“All we can do is our best, and Christ will take care of the rest.” I used to like this saying because, honestly, it was catchy and rhymed. But when we say “do your best,” the perfectionist schema sets in and translates this to “do everything right.” Even more than that, this saying suggests that our part in perfection is separate from Christ’s. If we take care of as much as we can physically handle (doing our best) and Christ will take care of his side of things (doing the rest), then perfection, according to this phrase, requires Christ and us to be segregated. And what is our side? Keeping commands that we are incapable of following on our own in the first place?
In Greek, “perfection” was never meant to describe humans or anything of this earth, but instead a metaphysical realm of ideals. The word was coined by Greek philosophers to describe a world that we would never be able to achieve, only imagine.
Realm of Ideal Forms
- unchanging, unembodied, atemporal, universal
- inhabited by imperfect things; fallen
- humans, subject to change and inevitably flawed
As you can see by my makeshift chart, flawlessness cannot exist in our real world. There lies an impassible divide between the realm of metaphysical ideals and of realistic imperfection. If perfection were to be applied to the world in which we live, it would be inevitably crushed. The two worlds contradict each other, therefore they cannot coexist.
Now that you’ve had a mini philosophy lesson, I can go on with why it was necessary to write about. The realm of flawlessness cannot be applied to us; we see this here. It is impossible. The problem? We try to do it anyway. The result of setting unrealistic expectations for ourselves and others is tantalization, the torment of being able to conceive the ideal self with the mind, but never being able to fully achieve it. (Side note: look up where the word tantalization comes from if you like Greek mythology! It makes the word more understandable than my short definition here!) Think about this for a second. We strive for flawlessness and when we don’t attain it, we become disappointed and haunted by the ideal that is barely within our grasp. Perhaps this is why we are never satisfied; the thing we are striving towards only resides in our minds.
So why, you may ask, is this language of perfectionism so fluently spoken among us? Because it hurts when we fail. As Christians, when we mess up or sin, we become regretful and wish we could undo the error. Our mistakes affect ourselves and others, and it is not pleasant. It feels unforgivable. So to avoid harming our closest friends and family, innocent bystanders, and even our own hearts and minds, we choose to do away with weaknesses altogether, in hopes that our ambition for perfection saves everyone from future pain. Knowing that our foolish or sinful actions have permanent consequences, it is easier to envision an ideal to strive towards than to accept reality that slip-ups will happen and take their toll on the people involved.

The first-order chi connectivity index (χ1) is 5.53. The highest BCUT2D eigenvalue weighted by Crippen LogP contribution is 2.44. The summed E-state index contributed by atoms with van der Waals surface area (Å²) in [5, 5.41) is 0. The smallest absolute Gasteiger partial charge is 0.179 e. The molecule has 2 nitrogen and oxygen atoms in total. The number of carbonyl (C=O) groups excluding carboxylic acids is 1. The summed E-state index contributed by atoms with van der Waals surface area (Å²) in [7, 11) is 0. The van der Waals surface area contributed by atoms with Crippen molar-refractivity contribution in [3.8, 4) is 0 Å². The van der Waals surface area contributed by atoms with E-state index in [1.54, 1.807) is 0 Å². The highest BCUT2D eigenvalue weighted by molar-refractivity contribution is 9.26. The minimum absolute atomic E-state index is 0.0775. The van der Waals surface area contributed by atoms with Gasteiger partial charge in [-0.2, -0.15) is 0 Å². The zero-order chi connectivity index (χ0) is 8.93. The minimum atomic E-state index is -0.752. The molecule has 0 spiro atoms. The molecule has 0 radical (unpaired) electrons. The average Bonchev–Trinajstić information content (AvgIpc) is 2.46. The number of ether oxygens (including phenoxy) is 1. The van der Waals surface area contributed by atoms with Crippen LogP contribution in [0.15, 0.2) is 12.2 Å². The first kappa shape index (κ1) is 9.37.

This cycle usually has another key component involved. Comparison. When we fall short of flawlessness, and we always do, then it feels like the next best thing is to look around at others who seem further away from excellence than we are. We console ourselves with the failures and weaknesses we see in our brothers and sisters, and use this to build up our own morale and security.
“Well today I struggled with , but is struggling with .”
If this doesn’t sound familiar, honestly, I am happy for you! But I think many of us can relate to a similar mindset or dialogue. In order to make up for the guilt felt in not obtaining excellence, we puff ourselves up by comparing ourselves to seemingly weaker followers of Christ. This can lead to pride and self-loathing, all at once. It is a vicious cycle of falling short, tantalization, consolation with comparisons, and another inevitable mistake that repeats itself when we don’t apply the correct meaning of “be perfect” to our lives.
As I am writing this, I realize that this post has become lengthy, so keep reading Part 2 of this post to learn more about the true meaning of this scripture and how it perfects us!